Though many tech companies are seeing their sales hold up well amid the COVID-19 pandemic, the situation is likely to change if the recovery from the sharp economic downturn that's currently taking place proves to be more gradual than rapid.
Take chip developers such as Intel (INTC) , AMD (AMD) , Nvidia (NVDA) and Micron (MU) , for example. For now, these companies are benefiting from both strong laptop demand (fueled by new telecommuters who are in need of hardware upgrades) and strong cloud data center capital spending (fueled in part by strong traffic/user growth for many popular apps and services).
But in the event that the current lockdown period is followed by a subdued economic recovery thanks to issues such as high unemployment, an oil price crash and cautious behavior among consumers still worried about COVID-19, these companies will probably see a variety of sales pressures. Consumer PC and graphics card upgrade activity would probably get hit, and so would enterprise PC and server upgrade activity.
Amazon.com (AMZN) -- though seeing its competitive position strengthen in a variety of ways during this crisis period -- also wouldn't be unscathed. Depressed discretionary consumer spending would weigh on Amazon's sales of everything from apparel to electronics to furniture. And while Amazon Web Services (AWS) could benefit from an acceleration in the long-term shift towards public cloud usage relative to on-premise IT investments, it would also be hurt by reduced spending on discretionary IT projects, as well as diminished funding for startups that are building their businesses on top of AWS.
Likewise, though their reliance on recurring subscription payments rather than up-front software license sales helps protect their top lines during a recession, cloud/SaaS software firms such as Salesforce.com (CRM) , Workday (WDAY) and ServiceNow (NOW) -- a group that still collectively sports elevated multiples -- would see sales pressures as well.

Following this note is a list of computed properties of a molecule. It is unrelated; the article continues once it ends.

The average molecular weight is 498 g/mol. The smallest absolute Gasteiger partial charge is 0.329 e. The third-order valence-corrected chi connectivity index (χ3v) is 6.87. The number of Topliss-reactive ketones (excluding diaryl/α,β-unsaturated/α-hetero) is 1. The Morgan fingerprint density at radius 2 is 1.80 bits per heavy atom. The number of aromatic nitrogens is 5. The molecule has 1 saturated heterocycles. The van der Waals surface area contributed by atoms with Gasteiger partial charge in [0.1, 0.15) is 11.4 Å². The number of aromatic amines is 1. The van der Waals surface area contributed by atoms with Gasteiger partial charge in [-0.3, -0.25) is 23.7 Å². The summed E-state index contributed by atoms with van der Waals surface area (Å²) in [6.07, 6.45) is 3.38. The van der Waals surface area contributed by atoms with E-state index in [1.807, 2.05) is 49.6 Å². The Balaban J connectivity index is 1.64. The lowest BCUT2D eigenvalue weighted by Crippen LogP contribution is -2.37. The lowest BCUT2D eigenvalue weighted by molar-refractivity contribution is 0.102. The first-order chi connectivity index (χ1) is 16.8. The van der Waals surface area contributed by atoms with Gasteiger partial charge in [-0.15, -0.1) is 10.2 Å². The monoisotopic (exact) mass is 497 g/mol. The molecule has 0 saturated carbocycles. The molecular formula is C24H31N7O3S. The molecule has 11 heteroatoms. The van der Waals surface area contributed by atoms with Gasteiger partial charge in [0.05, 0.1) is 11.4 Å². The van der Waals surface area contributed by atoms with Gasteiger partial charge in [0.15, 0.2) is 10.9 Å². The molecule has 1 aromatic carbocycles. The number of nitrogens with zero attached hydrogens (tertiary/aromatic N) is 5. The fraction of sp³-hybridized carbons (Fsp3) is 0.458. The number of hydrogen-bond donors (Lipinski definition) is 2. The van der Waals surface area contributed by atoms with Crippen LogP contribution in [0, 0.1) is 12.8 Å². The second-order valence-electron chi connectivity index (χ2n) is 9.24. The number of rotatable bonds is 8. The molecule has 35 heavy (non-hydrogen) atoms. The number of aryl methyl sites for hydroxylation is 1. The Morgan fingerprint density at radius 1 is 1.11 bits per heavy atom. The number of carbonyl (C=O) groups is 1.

In addition to seeing new deal signings slow, many of these companies would face company-specific pressures due to depressed economic activity. If a company is employing fewer sales and marketing people, it will probably need fewer Salesforce software seats. And if an enterprise's total headcount has meaningfully dropped, that will likely impact its usage of Workday's human capital management (HCM) software.
Hopefully, for both economic and humanitarian reasons, this thought exercise ends up being nothing more than that. Hopefully, COVID-19's spread slows enough in the coming weeks for lockdowns in the U.S. and elsewhere to be significantly eased by early-to-mid May, and (with the help of aggressive Fed and fiscal stimulus actions) we see economic activity bounce strongly in the weeks and months that follow.
But at a time when it's still not too hard to find high trailing sales, billings, EPS and free cash flow multiples among tech companies that were seeing rapid growth going into February, investors should be mindful that a lot of multiple compression could occur for more richly-valued names if markets start concluding that COVID-19's economic impact will remain pronounced for more than a short amount of time.